Toll Free 1-877-506-2744
How can we help?

Setting Up Guarantee Types

Print Friendly Version of this pagePrint Get a PDF version of this webpagePDF

Like collateral, guarantees on loans represent an additional source of mitigation against borrower credit risk in that, if the obligor defaults on the loan, the bank has additional recourse against the guarantor in order to recover all outstanding amounts owed.

To account for the economic impact of guarantees, PrecisionLender allows the bank to set up specific Guarantee Types to reflect the different kinds of guarantees that are commonly part of commercial loan opportunities.

In this article we will look at:

Defining Your Guarantee Types

PrecisionLender gives the bank complete flexibility to define as many unique guarantee types as are necessary.  Common types include but are not limited to the following:

  • Government Guarantees – Typical government guarantees would include SBA or USDA programs (or similar programs), whereby the federal government is providing a guarantee to the bank against loss from loans originated under the auspices and criteria of these programs. State and local governments may have similar programs as well.  Government guarantees generally are considered to be “riskless” as governments have several means at their disposal to satisfy obligations that arise under these programs.
  • Corporate Guarantees – this may be a guarantee from a publicly traded or privately held corporation. In most cases, corporate guarantees are generally used when the corporate parent is guaranteeing the debt obligation(s) of a subsidiary.  Corporate guarantees are considered “risky” in that the credit worthiness, balance sheet strength and other qualitative factors should be considered in determining the quality and expected economic impact on credit risk mitigation.
  • Personal Guarantees – the most common type of guarantee for banks is personal guarantees provided by the business owner(s) or principals of the obligor. Like corporate guarantees, personal guarantees are “risky” and require the bank to consider the financial strength, liquidity and other qualitative factors when evaluating the expected economic impact on credit risk mitigation.  Some common things to consider when evaluating personal guarantees include (but are not limited to):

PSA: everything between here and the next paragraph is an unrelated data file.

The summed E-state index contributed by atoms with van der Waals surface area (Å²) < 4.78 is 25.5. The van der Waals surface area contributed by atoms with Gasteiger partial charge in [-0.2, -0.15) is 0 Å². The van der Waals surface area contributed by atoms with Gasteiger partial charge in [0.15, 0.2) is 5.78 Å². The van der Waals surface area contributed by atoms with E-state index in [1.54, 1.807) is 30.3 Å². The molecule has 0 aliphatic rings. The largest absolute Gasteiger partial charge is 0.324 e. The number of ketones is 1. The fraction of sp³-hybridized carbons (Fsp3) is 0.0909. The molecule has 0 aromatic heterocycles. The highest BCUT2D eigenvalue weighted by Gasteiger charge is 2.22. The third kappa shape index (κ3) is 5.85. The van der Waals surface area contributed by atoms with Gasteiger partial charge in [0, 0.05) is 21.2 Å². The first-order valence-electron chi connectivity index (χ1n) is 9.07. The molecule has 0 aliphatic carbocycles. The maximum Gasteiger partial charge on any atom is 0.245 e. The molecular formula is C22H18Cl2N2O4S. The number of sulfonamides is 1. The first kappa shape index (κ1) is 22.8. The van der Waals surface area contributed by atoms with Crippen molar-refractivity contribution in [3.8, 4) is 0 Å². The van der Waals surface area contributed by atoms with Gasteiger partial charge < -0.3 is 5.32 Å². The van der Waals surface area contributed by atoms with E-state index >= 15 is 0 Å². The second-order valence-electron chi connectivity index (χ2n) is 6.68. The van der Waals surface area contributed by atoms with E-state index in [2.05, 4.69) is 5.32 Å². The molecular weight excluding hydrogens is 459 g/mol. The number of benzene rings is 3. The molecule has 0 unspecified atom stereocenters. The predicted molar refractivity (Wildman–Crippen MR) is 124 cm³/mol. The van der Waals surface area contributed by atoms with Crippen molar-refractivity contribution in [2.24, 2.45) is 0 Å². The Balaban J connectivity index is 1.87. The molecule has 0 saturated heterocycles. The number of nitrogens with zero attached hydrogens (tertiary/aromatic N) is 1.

• Correlation - The degree of correlation of the guarantor’s assets, income and net worth relative to the obligor should be considered. If the guarantors’ financial wherewithal is highly dependent on the success of the obligor this would reduce the quality and expected recovery of the guarantee in the event of a default.  For example, assume the bank loans money to the local small business in town and in turn gets a personal guarantee from the business owner.  The business owner’s personal assets, income and net worth are primarily derived from his ownership in his small business.  Therefore, if the business fails and defaults on the loan the likelihood the business owner will meet his obligations under his personal guarantee are low because his source (e.g. the small business) of assets, income and net worth has failed.  He was highly correlated to the obligor.
    • Liquidity – The composition of the guarantors’ assets should be reviewed in order to gauge the level of liquidity. More liquid assets are generally preferred as they can be more easily converted to cash.  For example, assume there are two guarantors – Guarantor A and Guarantor B – and both A and B have the same total net worth of $1.0 million each.  However, A’s net worth is tied up in illiquid real estate holdings, while B’s net worth is in liquid marketable securities.  B may be considered a better quality guarantor because of higher liquidity, despite the fact that B and A have the same total net worth.
    • Total Assets / Net Worth – The size of the guarantors’ total balance sheet (e.g. assets and net worth) relative to the size of the loan guarantee is important. Generally, the higher the ratio of the guarantors’ assets and net worth to the loan guarantee the better. For example, assume a guarantor has personally guaranteed a $1.0 million loan obligation.  However, upon review their net worth totals $0.5 million or 0.5x.  In the event of default, this guarantor will not be able to satisfy the full obligation and the bank will still be exposed.  Alternatively, if the guarantors’ net worth totaled $2.0 million or 2.0x the likelihood of a sufficient recovery in the event of default is much higher.